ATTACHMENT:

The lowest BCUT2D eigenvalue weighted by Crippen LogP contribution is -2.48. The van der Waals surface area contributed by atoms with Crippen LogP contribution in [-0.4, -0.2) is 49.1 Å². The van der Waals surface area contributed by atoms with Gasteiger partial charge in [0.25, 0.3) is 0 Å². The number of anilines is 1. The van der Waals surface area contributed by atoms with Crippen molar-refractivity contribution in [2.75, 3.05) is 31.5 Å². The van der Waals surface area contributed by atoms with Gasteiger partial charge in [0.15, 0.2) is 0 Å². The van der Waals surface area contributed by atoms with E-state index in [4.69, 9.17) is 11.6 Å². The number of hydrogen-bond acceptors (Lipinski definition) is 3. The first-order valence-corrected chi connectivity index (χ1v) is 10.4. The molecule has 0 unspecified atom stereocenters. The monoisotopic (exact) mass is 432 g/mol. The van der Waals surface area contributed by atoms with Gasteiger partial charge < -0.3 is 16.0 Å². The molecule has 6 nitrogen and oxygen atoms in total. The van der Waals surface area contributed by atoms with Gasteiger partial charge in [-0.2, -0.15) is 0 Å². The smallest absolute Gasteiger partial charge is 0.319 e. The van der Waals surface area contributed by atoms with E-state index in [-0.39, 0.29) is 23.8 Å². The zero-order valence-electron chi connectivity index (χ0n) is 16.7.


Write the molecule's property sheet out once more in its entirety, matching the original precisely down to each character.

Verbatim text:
The lowest BCUT2D eigenvalue weighted by Crippen LogP contribution is -2.48. The van der Waals surface area contributed by atoms with Crippen LogP contribution in [-0.4, -0.2) is 49.1 Å². The van der Waals surface area contributed by atoms with Gasteiger partial charge in [0.25, 0.3) is 0 Å². The number of anilines is 1. The van der Waals surface area contributed by atoms with Crippen molar-refractivity contribution in [2.75, 3.05) is 31.5 Å². The van der Waals surface area contributed by atoms with Gasteiger partial charge in [0.15, 0.2) is 0 Å². The van der Waals surface area contributed by atoms with E-state index in [4.69, 9.17) is 11.6 Å². The number of hydrogen-bond acceptors (Lipinski definition) is 3. The first-order valence-corrected chi connectivity index (χ1v) is 10.4. The molecule has 0 unspecified atom stereocenters. The monoisotopic (exact) mass is 432 g/mol. The van der Waals surface area contributed by atoms with Gasteiger partial charge < -0.3 is 16.0 Å². The molecule has 6 nitrogen and oxygen atoms in total. The van der Waals surface area contributed by atoms with Gasteiger partial charge in [-0.2, -0.15) is 0 Å². The smallest absolute Gasteiger partial charge is 0.319 e. The van der Waals surface area contributed by atoms with E-state index in [-0.39, 0.29) is 23.8 Å². The zero-order valence-electron chi connectivity index (χ0n) is 16.7.